After a six month delay resulting from various media outlets labelling the film, sight unseen, as “dangerous Liberal propaganda,” Craig Zobel’s horror-comedy The Hunt finally makes its way to theaters. In an inspired move, producer Jason Blum took a page out of the William Castle book of marketing and used the controversy itself to sell the film, with advertisements hammering home the fact that “the most controversial film of the year is the one no one has seen.” And as is to be expected, the hullabaloo was all for nothing, as The Hunt is nothing more than a live-action cartoon where both Conservatives and Liberals are painted in such broad strokes that it’s impossible to mistake it for anything resembling substantive. Referring to this as a “satire” would be far too kind to the shenanigans taking place on screen, as a group of wealthy Liberals kidnap a dozen publicly-critical Conservatives to hunt down and kill on a sprawling New England estate. Clearly the intent here was to stereotype to the point of absurdity, a sort of equal opportunity offender that would feel more at home on stage in a rinky-dink comedy club in Hoboken than on theater screens across the country. The hunters are all dripping with sarcasm, no topic too taboo for their wired barbs (AIDS, abortion, Donald Trump). Adorned in expensive hunting gear, they refer to the hunted as “hicks” and laugh at their pain. At one point, upon shooting a man in the chest point-blank with a shotgun, a woman screams, “Climate change is real.” The victims, meanwhile, are a bunch of gun-loving mouth breathers, the majority of whom look like they fell off the Deliverance casting truck. They hate immigrants, they defend our President, they have tattoos and mullets. There’s clarity in this approach, but more is expected from co-writers Nick Cuse and Damon Lindelof, both of whom had a hand in the creation of one of the greatest television series of the 21st century, The Leftovers.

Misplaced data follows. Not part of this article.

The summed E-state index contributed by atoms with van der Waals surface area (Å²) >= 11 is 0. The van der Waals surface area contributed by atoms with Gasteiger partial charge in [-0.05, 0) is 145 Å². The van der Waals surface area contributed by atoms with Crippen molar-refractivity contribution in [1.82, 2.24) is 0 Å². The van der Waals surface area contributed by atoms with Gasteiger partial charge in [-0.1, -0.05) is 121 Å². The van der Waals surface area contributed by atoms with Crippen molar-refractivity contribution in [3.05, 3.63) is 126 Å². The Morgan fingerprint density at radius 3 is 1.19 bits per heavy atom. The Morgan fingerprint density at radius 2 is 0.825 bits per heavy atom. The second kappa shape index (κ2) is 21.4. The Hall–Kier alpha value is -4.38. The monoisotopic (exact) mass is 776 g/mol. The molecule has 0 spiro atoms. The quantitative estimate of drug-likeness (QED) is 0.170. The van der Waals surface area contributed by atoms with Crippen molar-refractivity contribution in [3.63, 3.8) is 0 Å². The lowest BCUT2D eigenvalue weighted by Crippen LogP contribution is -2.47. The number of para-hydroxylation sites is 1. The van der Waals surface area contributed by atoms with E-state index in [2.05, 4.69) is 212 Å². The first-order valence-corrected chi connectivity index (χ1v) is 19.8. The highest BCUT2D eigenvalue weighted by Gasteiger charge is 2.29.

Clearly the intent here was to stereotype to the point of absurdity, a sort of equal opportunity offender that would feel more at home on stage in a rinky-dink comedy club in Hoboken than on theater screens across the country.
But here’s the thing: everyone involved knows exactly what kind of film they are making. The jokes are tired, to be sure, but The Hunt never pretends to be anything it isn’t, a welcome bit of self-awareness. Zobel gained notoriety for his 2012 feature Compliance, a truly heinous film that painted itself as social commentary when in reality it was nothing more than empty shock value. With The Hunt, Zobel leaves any pretense of substance on the viscera-ridden battle field, as one victim after another, political leanings be damned, is dispatched in comically extravagant fashion — bodies explode, eyes are gouged with stiletto heels, intestines rain from the sky. It’s over the top in a way that one doesn’t normally expect from a Blumhouse production, and the first third of this film provides consistent fun even as you groan at the obvious jokes. Unfortunately, a mid-film stop at a refugee camp (don’t ask) stops the film dead in its tracks, and it doesn’t regain its footing until a truly spectacular one-on-one fight-to-the-death between war vet Crystal (Betty Gilpin) and vengeful business tycoon Athena (Hilary Swank). Yes, you read that correctly, Betty Gilpin and Hilary Swank, with Gilpin especially using her off-kilter sensibilities to full advantage. The Hunt isn’t exactly a great film. Or intelligent. Or enlightening. But as a 90-minute diversion in these very shit times, you could do a lot worse.